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Is the Digital Divide the Newest Social Determinant of Health?

The digital divide fuels and is fueled by other leading social determinants of health, ultimately having an impact on patient wellness and health equity.

As healthcare continues to lean on technological innovations, a new social determinant of health is coming to the forefront: the digital divide.

The digital divide is the chasm between those who have access to technologies and the digital literacy to work them, and those who don’t. In healthcare, the digital divide can lead to disparities in patient portal adoption, telehealth care access, or ability to utilize patient-facing practice management software, like online appointment schedulers.

The question around the digital divide in healthcare is not new. When the Centers for Medicare & Medicaid Services (CMS) put patient portal adoption as a key metric in the EHR Incentive Programs, healthcare organizations lamented an older population that wasn’t ready to use the technology.

A digital divide was splitting patient engagement strategies into those for the old and for the young, with many clinicians creating protocol that catered to generational differences.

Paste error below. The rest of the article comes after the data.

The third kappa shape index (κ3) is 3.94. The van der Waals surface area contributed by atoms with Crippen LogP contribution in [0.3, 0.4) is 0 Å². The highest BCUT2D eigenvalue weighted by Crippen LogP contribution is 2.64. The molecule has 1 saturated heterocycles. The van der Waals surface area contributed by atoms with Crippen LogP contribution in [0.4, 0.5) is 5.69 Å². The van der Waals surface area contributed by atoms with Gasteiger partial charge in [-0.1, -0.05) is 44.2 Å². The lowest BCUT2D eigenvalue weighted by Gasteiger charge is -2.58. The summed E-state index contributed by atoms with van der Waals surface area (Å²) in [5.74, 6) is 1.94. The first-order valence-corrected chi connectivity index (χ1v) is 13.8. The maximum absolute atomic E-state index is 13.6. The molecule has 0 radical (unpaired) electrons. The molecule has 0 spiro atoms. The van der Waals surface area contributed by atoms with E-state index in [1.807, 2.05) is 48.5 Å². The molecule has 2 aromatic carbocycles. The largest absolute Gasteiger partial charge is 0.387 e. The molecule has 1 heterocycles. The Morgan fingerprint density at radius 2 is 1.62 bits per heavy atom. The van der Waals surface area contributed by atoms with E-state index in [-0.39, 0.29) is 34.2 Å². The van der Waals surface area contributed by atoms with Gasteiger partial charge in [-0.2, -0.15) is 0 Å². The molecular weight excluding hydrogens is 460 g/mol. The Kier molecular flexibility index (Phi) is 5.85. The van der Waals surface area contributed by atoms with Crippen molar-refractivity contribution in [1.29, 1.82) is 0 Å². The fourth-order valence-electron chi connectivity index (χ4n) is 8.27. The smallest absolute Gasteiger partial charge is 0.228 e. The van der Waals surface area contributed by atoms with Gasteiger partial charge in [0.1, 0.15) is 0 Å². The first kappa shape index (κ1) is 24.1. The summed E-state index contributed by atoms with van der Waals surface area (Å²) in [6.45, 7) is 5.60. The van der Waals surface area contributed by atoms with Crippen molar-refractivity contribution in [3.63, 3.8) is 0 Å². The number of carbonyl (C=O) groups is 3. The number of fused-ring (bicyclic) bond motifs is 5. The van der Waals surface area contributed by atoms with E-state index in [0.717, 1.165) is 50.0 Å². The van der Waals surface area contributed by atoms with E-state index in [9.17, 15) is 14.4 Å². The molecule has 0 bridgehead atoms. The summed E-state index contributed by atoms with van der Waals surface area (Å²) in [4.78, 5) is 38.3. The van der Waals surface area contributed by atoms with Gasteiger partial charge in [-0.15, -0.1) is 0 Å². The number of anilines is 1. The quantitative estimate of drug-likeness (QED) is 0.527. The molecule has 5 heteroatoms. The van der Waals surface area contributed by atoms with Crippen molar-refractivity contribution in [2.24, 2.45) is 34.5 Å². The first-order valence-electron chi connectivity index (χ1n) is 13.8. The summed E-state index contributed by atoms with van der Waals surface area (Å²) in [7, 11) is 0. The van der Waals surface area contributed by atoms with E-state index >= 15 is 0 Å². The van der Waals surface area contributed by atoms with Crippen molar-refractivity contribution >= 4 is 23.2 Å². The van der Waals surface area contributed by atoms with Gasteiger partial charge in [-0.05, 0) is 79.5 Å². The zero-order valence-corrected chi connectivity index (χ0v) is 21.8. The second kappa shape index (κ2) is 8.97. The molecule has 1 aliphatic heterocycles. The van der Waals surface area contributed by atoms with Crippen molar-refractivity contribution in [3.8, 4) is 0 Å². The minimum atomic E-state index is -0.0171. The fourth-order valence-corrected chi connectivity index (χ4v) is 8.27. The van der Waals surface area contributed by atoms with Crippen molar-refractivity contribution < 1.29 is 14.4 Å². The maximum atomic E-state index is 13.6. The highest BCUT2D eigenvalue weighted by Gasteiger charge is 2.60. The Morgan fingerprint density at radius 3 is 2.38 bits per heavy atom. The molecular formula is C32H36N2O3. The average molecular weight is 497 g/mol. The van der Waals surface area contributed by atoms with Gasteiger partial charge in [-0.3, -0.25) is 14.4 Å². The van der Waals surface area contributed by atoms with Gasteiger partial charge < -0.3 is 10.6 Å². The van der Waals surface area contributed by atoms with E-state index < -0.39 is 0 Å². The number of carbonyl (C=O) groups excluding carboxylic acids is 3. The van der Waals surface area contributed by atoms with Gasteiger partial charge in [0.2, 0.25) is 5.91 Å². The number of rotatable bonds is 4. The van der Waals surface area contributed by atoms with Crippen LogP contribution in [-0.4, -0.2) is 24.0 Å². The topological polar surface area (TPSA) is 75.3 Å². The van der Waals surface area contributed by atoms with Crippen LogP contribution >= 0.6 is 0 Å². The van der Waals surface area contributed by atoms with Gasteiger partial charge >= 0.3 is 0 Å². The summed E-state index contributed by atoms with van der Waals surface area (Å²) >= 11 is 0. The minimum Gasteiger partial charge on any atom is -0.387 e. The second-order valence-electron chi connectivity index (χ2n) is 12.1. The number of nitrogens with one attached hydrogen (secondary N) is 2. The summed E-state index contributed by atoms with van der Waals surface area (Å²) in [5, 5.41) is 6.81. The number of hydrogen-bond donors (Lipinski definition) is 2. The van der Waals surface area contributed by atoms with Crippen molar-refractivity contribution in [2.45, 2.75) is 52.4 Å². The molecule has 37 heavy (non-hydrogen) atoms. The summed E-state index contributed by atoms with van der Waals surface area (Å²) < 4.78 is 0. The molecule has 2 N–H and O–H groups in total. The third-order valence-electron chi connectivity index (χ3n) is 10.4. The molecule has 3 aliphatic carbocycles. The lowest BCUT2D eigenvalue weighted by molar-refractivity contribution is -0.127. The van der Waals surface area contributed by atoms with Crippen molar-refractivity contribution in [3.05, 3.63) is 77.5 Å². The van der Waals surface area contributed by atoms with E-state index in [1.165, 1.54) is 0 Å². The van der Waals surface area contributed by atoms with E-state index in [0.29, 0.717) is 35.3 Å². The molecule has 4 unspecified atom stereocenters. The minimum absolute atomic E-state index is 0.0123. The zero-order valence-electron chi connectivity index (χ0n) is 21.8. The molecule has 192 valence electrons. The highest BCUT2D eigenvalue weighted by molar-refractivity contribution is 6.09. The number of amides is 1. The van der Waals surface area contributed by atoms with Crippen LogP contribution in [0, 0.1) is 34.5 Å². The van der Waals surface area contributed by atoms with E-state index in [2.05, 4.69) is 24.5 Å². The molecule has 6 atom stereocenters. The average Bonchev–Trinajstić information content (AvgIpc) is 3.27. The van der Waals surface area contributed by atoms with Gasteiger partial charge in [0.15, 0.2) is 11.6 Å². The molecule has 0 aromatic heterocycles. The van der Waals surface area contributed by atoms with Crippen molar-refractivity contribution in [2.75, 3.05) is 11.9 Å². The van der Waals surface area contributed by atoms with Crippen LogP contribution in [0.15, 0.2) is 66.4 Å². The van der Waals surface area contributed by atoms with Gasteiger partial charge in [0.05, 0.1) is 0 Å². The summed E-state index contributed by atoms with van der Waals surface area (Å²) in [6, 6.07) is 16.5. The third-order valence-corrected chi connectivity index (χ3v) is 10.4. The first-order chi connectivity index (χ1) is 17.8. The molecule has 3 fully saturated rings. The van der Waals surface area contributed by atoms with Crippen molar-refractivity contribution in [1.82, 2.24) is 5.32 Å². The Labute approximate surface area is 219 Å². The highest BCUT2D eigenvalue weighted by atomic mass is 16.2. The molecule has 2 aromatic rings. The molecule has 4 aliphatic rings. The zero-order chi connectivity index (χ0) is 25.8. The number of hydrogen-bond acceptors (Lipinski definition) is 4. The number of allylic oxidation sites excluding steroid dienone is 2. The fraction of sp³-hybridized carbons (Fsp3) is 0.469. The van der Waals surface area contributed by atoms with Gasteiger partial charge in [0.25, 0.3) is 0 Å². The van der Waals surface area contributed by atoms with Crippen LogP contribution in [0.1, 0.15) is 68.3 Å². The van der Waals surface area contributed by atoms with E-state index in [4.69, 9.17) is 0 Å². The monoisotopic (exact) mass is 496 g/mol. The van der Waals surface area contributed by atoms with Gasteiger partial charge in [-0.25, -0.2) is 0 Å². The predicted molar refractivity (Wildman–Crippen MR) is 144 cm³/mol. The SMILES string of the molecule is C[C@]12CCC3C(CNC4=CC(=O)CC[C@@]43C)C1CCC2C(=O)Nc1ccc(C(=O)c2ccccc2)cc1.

In more recent years, healthcare experts have learned that the digital divide is more nuanced than that. Some older adults may be excited to utilize telehealth, while a younger, potentially low-income, patient might not have the infrastructure to support it.

Population health leaders are starting to look into the digital divide and where it is leading to health inequities and ultimately health disparities. In uncovering those issues, experts can craft better multimodal patient engagement strategies account for equity.

Below, PatientEngagementHIT outlines where the digital divide has proven a challenge and how it has become a key social determinant of health.  

Telehealth disparities create care access gulf

Perhaps most prominently, the digital divide has forced a stark disparity in telehealth adoption and use.

Telehealth saw its heyday during the COVID-19 pandemic, when healthcare providers had to shut their doors to non-urgent healthcare. Telehealth proved an essential way to maintain chronic disease management for high-risk patients.

But that adoption was not equal across different populations. Much like coronavirus case counts, there were stark racial health disparities in pandemic-era telehealth use and adoption.

In September, a study in the Journal of the American Medical Informatics Association found that Black patients were four times more likely than White patients to access the emergency department, not telehealth, during the pandemic’s initial surge.